Saturday, September 16, 2006

Global Citizenship on the Horizon?

An article this week from the Economist confirms a point that came up in our podcast on immigration--immigration is increasingly a worldwide phenomena and people from developing nations are on the move in the hundreds and thousands. The European Union is going to meet to discuss immigration policy so that member nations are not undercutting one another's immigration policies. Hearings in Congress this summer have stifled the issue here in the U.S., even though Congress reports that the number of people dying along the border has almost doubled since the 1990s.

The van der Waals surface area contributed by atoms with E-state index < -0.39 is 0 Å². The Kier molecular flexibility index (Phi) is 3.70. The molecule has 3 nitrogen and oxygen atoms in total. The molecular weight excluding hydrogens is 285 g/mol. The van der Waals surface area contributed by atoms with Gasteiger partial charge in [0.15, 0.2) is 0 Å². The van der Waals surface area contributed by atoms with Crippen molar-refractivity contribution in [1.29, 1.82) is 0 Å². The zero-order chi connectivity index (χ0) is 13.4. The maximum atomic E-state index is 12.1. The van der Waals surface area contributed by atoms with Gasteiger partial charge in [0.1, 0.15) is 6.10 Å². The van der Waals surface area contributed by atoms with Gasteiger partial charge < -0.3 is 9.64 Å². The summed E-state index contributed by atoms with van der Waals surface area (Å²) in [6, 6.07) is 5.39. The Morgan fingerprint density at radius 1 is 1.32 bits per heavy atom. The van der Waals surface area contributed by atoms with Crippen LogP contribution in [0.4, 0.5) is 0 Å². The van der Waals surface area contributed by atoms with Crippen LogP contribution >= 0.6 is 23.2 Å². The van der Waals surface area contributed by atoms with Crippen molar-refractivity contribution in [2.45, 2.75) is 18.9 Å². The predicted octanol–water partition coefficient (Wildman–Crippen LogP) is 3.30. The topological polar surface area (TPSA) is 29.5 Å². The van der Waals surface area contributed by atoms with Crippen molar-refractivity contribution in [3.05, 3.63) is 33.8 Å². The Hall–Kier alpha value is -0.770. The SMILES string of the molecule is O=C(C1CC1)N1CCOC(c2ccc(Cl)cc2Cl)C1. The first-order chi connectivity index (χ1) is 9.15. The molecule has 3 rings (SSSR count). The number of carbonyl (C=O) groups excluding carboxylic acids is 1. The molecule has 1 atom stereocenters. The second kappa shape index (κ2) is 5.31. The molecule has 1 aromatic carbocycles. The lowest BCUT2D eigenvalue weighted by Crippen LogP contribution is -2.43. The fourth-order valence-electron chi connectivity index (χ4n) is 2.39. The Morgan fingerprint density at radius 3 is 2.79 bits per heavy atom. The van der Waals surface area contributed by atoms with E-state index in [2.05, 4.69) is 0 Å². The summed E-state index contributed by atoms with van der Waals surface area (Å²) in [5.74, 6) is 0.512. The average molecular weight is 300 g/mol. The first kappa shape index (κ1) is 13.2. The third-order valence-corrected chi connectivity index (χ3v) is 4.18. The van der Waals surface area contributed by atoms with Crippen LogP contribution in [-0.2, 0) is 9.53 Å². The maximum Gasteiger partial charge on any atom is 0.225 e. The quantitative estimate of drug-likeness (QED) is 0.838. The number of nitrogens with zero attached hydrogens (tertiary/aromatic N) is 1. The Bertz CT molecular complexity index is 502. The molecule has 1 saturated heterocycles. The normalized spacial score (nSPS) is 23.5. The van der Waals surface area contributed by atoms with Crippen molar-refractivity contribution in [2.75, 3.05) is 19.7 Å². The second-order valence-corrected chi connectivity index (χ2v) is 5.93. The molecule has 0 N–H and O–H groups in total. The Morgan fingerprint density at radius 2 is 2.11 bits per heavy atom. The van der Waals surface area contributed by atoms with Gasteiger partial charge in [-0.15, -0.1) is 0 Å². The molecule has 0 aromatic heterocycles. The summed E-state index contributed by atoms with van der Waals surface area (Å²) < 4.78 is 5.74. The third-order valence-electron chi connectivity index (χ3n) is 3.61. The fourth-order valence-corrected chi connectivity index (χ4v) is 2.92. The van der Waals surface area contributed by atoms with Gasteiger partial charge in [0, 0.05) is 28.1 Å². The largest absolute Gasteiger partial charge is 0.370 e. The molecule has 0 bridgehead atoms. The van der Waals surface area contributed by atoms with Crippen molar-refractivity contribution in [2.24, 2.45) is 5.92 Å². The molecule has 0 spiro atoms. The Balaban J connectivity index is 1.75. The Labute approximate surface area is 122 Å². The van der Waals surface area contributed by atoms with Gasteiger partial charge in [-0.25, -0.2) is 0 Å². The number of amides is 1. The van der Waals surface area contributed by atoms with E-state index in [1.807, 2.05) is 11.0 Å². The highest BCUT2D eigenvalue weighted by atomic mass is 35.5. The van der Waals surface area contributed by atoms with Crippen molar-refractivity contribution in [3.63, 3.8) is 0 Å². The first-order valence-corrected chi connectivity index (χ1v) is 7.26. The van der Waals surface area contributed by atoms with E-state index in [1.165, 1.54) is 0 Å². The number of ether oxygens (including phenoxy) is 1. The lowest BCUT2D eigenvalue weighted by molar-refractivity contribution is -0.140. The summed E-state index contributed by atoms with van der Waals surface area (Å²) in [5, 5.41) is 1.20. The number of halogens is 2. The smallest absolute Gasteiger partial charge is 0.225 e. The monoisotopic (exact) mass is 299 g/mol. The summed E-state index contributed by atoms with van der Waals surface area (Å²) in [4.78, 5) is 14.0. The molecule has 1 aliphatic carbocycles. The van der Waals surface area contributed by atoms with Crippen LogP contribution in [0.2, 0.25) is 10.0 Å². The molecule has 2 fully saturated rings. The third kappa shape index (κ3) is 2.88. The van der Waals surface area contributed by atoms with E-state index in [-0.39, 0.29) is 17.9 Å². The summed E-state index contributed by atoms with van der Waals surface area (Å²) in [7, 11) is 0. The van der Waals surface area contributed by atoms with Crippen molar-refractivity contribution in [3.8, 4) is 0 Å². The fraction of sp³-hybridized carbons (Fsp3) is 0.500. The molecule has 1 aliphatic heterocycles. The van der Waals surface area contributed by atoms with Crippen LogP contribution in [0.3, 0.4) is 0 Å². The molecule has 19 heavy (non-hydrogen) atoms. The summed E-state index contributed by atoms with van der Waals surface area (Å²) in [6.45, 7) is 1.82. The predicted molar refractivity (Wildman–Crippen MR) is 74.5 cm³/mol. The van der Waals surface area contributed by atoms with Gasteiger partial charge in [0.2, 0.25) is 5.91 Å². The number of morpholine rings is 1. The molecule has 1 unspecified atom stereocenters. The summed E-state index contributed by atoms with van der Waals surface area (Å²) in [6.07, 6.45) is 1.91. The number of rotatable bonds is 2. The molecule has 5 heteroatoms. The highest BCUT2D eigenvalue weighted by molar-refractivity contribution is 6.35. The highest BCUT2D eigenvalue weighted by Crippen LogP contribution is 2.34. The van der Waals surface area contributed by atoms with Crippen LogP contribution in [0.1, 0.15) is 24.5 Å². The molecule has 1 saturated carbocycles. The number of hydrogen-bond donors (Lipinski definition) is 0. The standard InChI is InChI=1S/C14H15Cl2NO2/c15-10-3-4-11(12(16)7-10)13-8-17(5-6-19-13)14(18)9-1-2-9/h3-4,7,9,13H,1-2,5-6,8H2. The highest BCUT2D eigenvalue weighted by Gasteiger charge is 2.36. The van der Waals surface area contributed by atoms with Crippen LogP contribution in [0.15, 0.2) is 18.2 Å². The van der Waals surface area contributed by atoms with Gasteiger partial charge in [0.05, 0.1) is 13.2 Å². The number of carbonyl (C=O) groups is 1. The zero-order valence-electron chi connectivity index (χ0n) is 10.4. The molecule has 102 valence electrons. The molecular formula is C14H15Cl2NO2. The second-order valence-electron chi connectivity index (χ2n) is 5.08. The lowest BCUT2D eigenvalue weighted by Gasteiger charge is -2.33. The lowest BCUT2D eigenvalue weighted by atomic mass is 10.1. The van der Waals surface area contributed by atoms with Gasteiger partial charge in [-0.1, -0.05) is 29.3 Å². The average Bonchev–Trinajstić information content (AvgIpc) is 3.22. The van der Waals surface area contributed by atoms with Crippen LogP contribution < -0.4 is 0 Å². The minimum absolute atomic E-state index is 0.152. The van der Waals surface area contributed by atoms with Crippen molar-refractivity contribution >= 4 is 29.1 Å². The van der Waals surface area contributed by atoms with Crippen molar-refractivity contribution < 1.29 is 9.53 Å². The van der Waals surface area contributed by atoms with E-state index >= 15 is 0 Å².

The Ecnonomist, however, recommends that the EU not take too much power away from its member states in setting immigration policy because citizenship is a concept that nation-states have a right to determine, not supra-national entities such as the European Union. This seems like a curious claim. In our podcast, Tony Vogt, Lisa Gonzales and I discussed how so much of the immigration we are witnessing today is a result of the pressure from economic globalization on developing countries. Victor Vargas echoed this point when discussing the politics of Mexico in July. It seems as if we are willing to talk about the free flow of goods and services across national boundaries in a globalized world, but we are still hesitant to talk about what it would mean to grant human beings those same political and civil rights to traverse territory. This brings up the issue of cosmopolitian citizenship. Should we be moving more and more toward the idea of guaranteeing human beings various kinds of rights that recognize we are not necessarily tied to one nation-state territory? This is the view maintained by David Held , who argues that we need to start recognizing the multi-layers of government that affect human beings today. Such a view does not mean that the nation state is now a "zombie" concept, but recognizes that nation-states, even very powerful ones like the United States, cannot control all policies that deeply impact the lives of people living within its territory. Is the idea of being a citizen of the world workable at last, or is this still too much of a utopian fantasy? What other ways are there to protect the well being of the thousands of people who are seeking to enter the U.S. and Europe and escape global poverty?

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